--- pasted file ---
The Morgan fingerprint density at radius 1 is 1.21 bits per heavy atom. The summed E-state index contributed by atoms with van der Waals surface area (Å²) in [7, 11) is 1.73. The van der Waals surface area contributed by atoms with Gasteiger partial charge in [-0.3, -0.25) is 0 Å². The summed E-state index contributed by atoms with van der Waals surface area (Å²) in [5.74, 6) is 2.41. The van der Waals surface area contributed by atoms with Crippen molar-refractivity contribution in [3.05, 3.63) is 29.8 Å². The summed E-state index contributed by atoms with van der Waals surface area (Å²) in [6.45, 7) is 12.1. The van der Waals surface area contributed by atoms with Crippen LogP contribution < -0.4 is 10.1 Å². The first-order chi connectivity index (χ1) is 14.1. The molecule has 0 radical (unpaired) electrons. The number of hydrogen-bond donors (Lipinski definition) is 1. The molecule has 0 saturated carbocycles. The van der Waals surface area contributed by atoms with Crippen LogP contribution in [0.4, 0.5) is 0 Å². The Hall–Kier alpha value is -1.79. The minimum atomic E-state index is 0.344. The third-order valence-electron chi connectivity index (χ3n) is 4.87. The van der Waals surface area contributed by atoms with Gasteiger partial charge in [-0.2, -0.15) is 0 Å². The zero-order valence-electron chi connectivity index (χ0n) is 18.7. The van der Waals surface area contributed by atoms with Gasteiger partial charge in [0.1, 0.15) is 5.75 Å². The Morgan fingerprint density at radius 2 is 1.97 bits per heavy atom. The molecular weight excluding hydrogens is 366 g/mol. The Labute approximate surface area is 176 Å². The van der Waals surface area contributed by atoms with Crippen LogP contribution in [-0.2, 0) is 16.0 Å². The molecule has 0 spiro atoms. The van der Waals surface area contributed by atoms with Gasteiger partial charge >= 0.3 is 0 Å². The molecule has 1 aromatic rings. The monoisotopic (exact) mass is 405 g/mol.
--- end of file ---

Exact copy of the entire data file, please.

The Morgan fingerprint density at radius 1 is 1.21 bits per heavy atom. The summed E-state index contributed by atoms with van der Waals surface area (Å²) in [7, 11) is 1.73. The van der Waals surface area contributed by atoms with Gasteiger partial charge in [-0.3, -0.25) is 0 Å². The summed E-state index contributed by atoms with van der Waals surface area (Å²) in [5.74, 6) is 2.41. The van der Waals surface area contributed by atoms with Crippen molar-refractivity contribution in [3.05, 3.63) is 29.8 Å². The summed E-state index contributed by atoms with van der Waals surface area (Å²) in [6.45, 7) is 12.1. The van der Waals surface area contributed by atoms with Crippen LogP contribution < -0.4 is 10.1 Å². The first-order chi connectivity index (χ1) is 14.1. The molecule has 0 radical (unpaired) electrons. The number of hydrogen-bond donors (Lipinski definition) is 1. The molecule has 0 saturated carbocycles. The van der Waals surface area contributed by atoms with Crippen LogP contribution in [0.4, 0.5) is 0 Å². The Hall–Kier alpha value is -1.79. The minimum atomic E-state index is 0.344. The third-order valence-electron chi connectivity index (χ3n) is 4.87. The van der Waals surface area contributed by atoms with Gasteiger partial charge in [-0.2, -0.15) is 0 Å². The zero-order valence-electron chi connectivity index (χ0n) is 18.7. The van der Waals surface area contributed by atoms with Gasteiger partial charge in [0.1, 0.15) is 5.75 Å². The Morgan fingerprint density at radius 2 is 1.97 bits per heavy atom. The molecular weight excluding hydrogens is 366 g/mol. The Labute approximate surface area is 176 Å². The van der Waals surface area contributed by atoms with Crippen LogP contribution in [-0.2, 0) is 16.0 Å². The molecule has 0 spiro atoms. The van der Waals surface area contributed by atoms with Gasteiger partial charge >= 0.3 is 0 Å². The molecule has 1 aromatic rings. The monoisotopic (exact) mass is 405 g/mol.